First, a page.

Whether you own and live in an apartment, rent an apartment, or you are a landlord renting your apartment, you need to have an idea about home insurance coverage. In every case, you may experience specific risk exposures and issues to take into consideration in line with your insurance needs.
If you are an owner and an occupant in your apartment, your insurance needs are similar to that of a homeowner except that the outer walls and roof are likely insured by the condo owners association. If this is the case, know that only the building will be covered, and you will need to negotiate coverage for your belongings and interior surfaces on your own.
If someone is injured on the grounds or common areas of the apartment building, that will fall under the building’s insurance coverage. If someone is injured inside your apartment, you will need to have your own homeowner’s insurance policy to pay for damages.
This will also cover your potential legal liability away from your home, such as when you have caused an accident while cycling as well as your legal responsibility for injuries to domestic workers.
When a management firm arranges policies for buildings on the apartment complex, you have to know what it does or does not cover. Ask the insurance provider for a copy of the insurance plan.
If you are renting an apartment, you need renter’s insurance. Renter’s insurance or contents coverage protects the property that you own and other members of the household while your belongings are in the house. If you have any personal possessions that you want to conceal away from homes such as cellphones, laptops, bicycles, and shoes, then you need to request the extension of the coverage.
Renters insurance also provides coverage for your legal liability, which involves the occupier of the building. This is applicable, for instance, if you are living in an apartment above the ground floor and avoid tap water running, which may cause floods. The water may seep and result in damage to the apartment.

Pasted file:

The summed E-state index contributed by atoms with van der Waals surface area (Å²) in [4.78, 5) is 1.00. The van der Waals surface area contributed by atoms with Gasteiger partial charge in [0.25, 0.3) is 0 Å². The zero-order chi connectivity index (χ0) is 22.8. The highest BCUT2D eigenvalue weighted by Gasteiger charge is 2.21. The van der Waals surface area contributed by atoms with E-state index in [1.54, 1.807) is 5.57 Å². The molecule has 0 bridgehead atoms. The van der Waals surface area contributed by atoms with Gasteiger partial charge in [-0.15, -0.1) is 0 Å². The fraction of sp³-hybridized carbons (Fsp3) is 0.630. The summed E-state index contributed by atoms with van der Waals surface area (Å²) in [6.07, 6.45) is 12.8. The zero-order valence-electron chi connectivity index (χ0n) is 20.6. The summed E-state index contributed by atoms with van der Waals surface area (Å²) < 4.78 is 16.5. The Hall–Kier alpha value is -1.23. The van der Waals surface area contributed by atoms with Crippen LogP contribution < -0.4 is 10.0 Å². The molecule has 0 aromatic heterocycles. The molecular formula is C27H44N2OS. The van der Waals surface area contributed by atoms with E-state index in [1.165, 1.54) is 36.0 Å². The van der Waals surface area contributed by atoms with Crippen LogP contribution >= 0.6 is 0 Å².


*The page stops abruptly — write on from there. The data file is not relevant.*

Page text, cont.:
The renter’s insurance also includes your liability away from the apartment building and domestic employees.
If your apartment came wholly or partially equipped, your landlord might have arranged insurance coverage for the things in the apartment. Nevertheless, for items you carry into your home, such as your gadgets and personal possessions, you will need an insurance policy. You would be shocked at the expense of adding up the cost of your jewelry, electronics, and clothes.
You need landlord insurance as the owner of one apartment unit that you rent out to tenants. In purchasing landlord insurance, the coverage should include rent loss that you may experience when your property becomes uninhabitable due to an insured loss like fire. The coverage should also include contents if your apartment is rented out, regardless if it is entirely or partially furnished.
Check with the building management firm to know if the apartment is covered by their insurance policies. Familiarize yourself with what the contract and what it protects and what it is not protected. You need to request a copy of the insurance policy.
If you want to settle down in one living space, you should have home insurance for your apartment, regardless of whether you are a landlord, owner-occupant, or renter.